Submitted by Suanne Z. Thamm
Reporter – News Analyst
February 27, 2018 6:15 a.m.
Michael Hays, Island Hopper Transportation Director, presented an informative and entertaining annual review of the program’s “hopperations” to the Fernandina Beach City Commissioners (FBCC) at the FBCC’s February 20, 2018 Regular Meeting.
Via a multi-slide PowerPoint presentation, Hays explained the extensive safety training provided to vehicle “hopperators,” which even exceeds legal requirements. The Island Hopper, a service provided by the Nassau County Council on Aging with financial support from the City of Fernandina Beach and local businesses, is the only local form of public transportation available to city residents.
The vehicle itself was provided by a corporate grant from Westrock in 2016. The vehicle is equipped with a lift to accommodate wheelchairs. Hays addressed some frequently asked questions. He said that the service runs along a rectangular route throughout the city with 8 fixed stops Thursdays thru Monday. The city has posted signs at those stops, which also include timetables and route information. He thanked Streets Manager Rex Lester and the Maintenance Department for erecting the bus stop signs.
There are benches at or near all the stops.
Hays said that people could also wave down the bus, if they did not make it to the stop in time. By the same token, drivers will drop people off in between stops as requested. Hays said that if people in need of the service live within a half-mile of the route, they could call for door-to-door service. He advised people needing rides Monday through Friday to call (904) 261-0700 or (800) 298-9122. For those needing service on the weekend, he advised them to call the bus hopperator directly at (904) 832-1218.
Island visitors ride the Hopper as well as local residents. Hays thanked Marina Manager Joe Springer for making transient boaters aware of the service. In response to requests from riders, a bike rack will be installed by the end of March.
The cost per ride remains one dollar, except for Fridays during which riders ride free.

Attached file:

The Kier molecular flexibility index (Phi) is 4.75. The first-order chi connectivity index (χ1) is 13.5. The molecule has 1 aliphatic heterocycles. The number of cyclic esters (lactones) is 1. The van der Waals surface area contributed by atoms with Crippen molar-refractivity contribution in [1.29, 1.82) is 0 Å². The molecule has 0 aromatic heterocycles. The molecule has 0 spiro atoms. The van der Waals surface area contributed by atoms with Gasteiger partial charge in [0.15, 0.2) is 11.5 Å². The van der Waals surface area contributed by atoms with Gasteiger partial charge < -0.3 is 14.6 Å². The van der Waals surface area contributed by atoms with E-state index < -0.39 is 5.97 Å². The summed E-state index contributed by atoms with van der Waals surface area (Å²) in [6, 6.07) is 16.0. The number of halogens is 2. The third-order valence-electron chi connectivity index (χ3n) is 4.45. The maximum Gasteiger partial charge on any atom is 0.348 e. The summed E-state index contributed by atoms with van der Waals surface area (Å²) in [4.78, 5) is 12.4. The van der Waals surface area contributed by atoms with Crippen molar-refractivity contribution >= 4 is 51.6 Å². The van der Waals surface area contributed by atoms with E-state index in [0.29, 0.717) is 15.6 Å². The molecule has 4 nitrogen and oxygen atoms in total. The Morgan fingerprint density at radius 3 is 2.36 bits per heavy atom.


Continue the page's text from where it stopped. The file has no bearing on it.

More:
In 2017, the Hopper provided 2,673 rides. Hays provided statistics on numbers of riders from the 8 stops during the days of service. He expressed concern that Sunday morning ridership was down. He told commissioners and the public that the Island Hopper would take people to church, if requested, and would return to take churchgoers back home following services.
Hays said that the Island Hopper would like to add another vehicle and expand hours into the evening.
Hays concluded his presentation by thanking the city for its partnership.
Council on Aging Executive Director Janice Ancrum followed Hays to offer public thanks to City Manager Dale Martin and the FBCC. She said, “[The Island Hopper] is a dream come true for us. We had the idea, but we didn’t have the funding. We had a series of meetings with Mr. Martin to come up with a way. I want to thank you, Commissioners for your annual funding of $10,000 to allow this to happen. The service has been a lifesaver for many. All of our vehicles are handicapped accessible. I can’t thank you enough not just for this, but for your year-round support.”
Editor’s Note: Suanne Z. Thamm is a native of Chautauqua County, NY, who moved to Fernandina Beach from Alexandria,VA, in 1994. As a long time city resident and city watcher, she provides interesting insight into the many issues that impact our city. We are grateful for Suanne’s many contributions to the Fernandina Observer.